Capital Region

Albany Co.’s McCoy: Nursing home fatalities shouldn’t count toward COVID-19 reopening benchmarks

Inclusion would make reopening 'nearly impossible,' he says
Albany County Executive Daniel McCoy in 2019
PHOTOGRAPHER:
Albany County Executive Daniel McCoy in 2019

Categories: News, Saratoga County, Schenectady County

ALBANY — The Capital Region hasn’t yet been authorized by the state to reopen.

And Albany County Executive Dan McCoy believes deaths at adult-care facilities should not be included in the overall number of deaths determining when regions can reopen — or close again following spikes in the infection rate.  

“If they don’t carve that number out, it’s going to be difficult,” McCoy said. “It would be nearly impossible to reopen.”

McCoy is a member of the Capital Region “control room” that is monitoring metrics of the pandemic as part of the reopening process, including infections, hospitalizations and deaths.

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The county executive also contends downstate patients receiving treatment at area hospitals shouldn’t count toward local totals and asked the state to provide clarification. 

The state Department of Health didn’t respond for comment on Tuesday, and Gov. Andrew Cuomo did not provide any clarity at his daily briefing in Johnson City.

But Rensselaer County Executive Steve McLaughlin, who is also a “control room” member, said that only hospital deaths will be counted toward the total, not deaths in nursing homes or other residential adult-care facilities.

But the death of a nursing home resident will be counted toward the total if the death occurs in a hospital, he said.

Nursing home residents account for the majority of COVID victims in some counties, and in Schenectady County, half.

Of the 195 deaths statewide on Monday, 53 were nursing home residents.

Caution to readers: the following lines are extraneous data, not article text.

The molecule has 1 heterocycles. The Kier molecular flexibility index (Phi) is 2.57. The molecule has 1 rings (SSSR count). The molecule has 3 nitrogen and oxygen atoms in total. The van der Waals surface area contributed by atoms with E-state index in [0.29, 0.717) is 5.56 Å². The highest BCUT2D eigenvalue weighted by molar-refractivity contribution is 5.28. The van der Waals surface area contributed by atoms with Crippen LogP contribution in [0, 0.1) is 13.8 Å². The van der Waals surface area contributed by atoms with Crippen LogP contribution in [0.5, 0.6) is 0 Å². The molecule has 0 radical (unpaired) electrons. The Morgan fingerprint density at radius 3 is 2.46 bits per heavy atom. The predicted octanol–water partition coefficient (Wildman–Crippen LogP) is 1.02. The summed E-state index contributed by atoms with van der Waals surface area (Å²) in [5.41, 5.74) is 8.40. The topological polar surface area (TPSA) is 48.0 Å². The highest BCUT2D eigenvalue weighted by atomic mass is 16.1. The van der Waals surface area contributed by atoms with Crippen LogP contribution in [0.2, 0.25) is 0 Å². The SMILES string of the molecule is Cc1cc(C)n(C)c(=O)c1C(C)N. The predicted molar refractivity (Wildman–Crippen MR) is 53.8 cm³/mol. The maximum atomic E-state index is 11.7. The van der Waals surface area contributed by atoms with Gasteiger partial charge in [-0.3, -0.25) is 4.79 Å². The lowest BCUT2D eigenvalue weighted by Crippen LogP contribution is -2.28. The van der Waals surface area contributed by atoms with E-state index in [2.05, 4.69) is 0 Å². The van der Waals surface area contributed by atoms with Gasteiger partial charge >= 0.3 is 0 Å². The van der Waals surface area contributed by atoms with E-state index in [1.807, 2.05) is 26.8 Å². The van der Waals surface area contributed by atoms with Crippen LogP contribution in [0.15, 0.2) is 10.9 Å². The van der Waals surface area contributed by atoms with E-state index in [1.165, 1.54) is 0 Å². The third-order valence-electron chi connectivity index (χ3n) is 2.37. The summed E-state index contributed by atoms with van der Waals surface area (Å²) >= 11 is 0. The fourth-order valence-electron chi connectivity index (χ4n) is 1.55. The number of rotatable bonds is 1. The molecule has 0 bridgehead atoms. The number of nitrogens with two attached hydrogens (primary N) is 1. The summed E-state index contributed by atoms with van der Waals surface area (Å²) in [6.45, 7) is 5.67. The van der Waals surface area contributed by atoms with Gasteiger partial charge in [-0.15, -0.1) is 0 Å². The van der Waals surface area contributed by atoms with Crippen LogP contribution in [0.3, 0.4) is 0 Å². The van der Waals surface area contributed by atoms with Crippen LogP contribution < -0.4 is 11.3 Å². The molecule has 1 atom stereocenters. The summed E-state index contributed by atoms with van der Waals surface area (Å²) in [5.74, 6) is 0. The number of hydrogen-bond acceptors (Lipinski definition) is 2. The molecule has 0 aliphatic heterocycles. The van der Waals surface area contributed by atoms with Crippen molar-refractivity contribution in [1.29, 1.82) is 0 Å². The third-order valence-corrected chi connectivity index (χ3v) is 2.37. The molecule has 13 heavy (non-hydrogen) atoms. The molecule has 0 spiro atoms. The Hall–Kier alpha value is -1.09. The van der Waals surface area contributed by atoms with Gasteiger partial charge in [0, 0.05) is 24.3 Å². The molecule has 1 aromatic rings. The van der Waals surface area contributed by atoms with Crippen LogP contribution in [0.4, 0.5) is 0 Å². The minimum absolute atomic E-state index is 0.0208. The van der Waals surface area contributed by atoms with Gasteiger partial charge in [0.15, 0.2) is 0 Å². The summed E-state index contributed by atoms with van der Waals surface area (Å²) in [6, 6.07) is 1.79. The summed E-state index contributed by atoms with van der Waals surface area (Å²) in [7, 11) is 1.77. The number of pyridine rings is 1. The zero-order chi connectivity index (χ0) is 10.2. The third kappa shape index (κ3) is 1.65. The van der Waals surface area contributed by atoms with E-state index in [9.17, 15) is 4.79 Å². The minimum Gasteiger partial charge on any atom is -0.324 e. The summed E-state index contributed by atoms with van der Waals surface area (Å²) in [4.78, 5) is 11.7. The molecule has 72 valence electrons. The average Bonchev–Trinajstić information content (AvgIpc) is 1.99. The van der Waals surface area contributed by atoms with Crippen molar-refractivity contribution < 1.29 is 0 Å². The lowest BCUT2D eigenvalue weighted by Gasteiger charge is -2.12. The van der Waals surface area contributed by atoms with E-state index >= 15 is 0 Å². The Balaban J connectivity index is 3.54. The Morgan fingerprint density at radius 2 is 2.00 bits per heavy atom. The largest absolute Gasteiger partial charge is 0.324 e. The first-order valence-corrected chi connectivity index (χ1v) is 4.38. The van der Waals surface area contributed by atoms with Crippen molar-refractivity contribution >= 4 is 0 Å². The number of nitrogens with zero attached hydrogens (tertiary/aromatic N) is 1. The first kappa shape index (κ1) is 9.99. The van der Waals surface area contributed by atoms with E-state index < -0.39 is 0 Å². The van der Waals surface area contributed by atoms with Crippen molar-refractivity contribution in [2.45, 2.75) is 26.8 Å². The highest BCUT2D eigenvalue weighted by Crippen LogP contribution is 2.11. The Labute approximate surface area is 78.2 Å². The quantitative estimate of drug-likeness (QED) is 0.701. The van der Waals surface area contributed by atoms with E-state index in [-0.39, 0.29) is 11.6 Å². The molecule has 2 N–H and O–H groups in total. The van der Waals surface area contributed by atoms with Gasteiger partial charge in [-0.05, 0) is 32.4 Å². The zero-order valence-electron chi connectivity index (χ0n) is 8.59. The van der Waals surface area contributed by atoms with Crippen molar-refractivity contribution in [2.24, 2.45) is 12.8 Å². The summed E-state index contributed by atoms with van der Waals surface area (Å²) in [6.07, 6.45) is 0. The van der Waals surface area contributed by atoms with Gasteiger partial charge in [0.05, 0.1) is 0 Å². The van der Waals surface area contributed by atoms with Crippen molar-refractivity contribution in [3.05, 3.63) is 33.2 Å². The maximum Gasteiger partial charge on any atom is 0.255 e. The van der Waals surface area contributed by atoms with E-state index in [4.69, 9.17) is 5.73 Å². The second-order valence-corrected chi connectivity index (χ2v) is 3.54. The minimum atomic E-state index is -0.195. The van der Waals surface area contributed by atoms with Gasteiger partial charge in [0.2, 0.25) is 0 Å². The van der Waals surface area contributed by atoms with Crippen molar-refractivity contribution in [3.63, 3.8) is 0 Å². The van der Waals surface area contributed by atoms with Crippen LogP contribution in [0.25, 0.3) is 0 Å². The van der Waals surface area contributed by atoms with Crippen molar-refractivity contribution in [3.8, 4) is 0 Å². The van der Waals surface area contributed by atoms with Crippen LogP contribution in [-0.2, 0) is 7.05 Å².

In Warren County, 23 of the 25 people known to have died with COVID infections have been residents of elder care facilities, and 12 of the 14 new infections reported Tuesday were nursing home residents.

All 10 of those dead of COVID in neighboring Washington County were residents of the same facility: Fort Hudson Nursing Center.

To reopen, regions must have fewer than five deaths in a three-day average or a 14-day decline in hospital deaths.

A spike would lead to local officials closing what Cuomo likens to a “valve.”

“You should never get to a place where those needles go into the red,” Cuomo said. “Closing means you reopened too fast.”

The Mohawk Valley, Finger Lakes and the Southern Tier have met the benchmarks and may allow construction, manufacturing and retail curb-side pickup on Friday.

Officials will use a phased-in approach to weigh opening additional sectors every two weeks.

New hospitalizations must decline for 14 days or maintain a three-day average of fewer than 15 new patients per day.

McCoy also wants more guidance on the state directive ordering nursing home employees to be tested twice per month.

A multi-day turnaround when it comes to receiving results may paint a confusing portrait owing to the lag, he said.

“You’re just going to be playing catch-up all the time,” he said.

Cuomo pushed back on criticism of the new directive.

“Whatever you do, people complain,” Cuomo said. “I think we need to do everything we need to do, and I don’t think it’s necessarily burdensome.”

The state will provide tests to any facility that asks for them, he said.

Schenectady County said it has enough test kits — for now.

“We have capacity for the first round of nursing home testing,” said Erin Roberts, a county spokesperson. “When that’s completed, we expect to receive a resupply from the Department of Health.”

Other benchmarks for reopening include bed and testing capacity. 

Statewide, select low-risk business and recreational activities will be allowed to resume on Friday, even in regions that haven’t cleared the benchmarks, including drive-in theaters, landscaping and gardening.

— John Cropley contributed reporting

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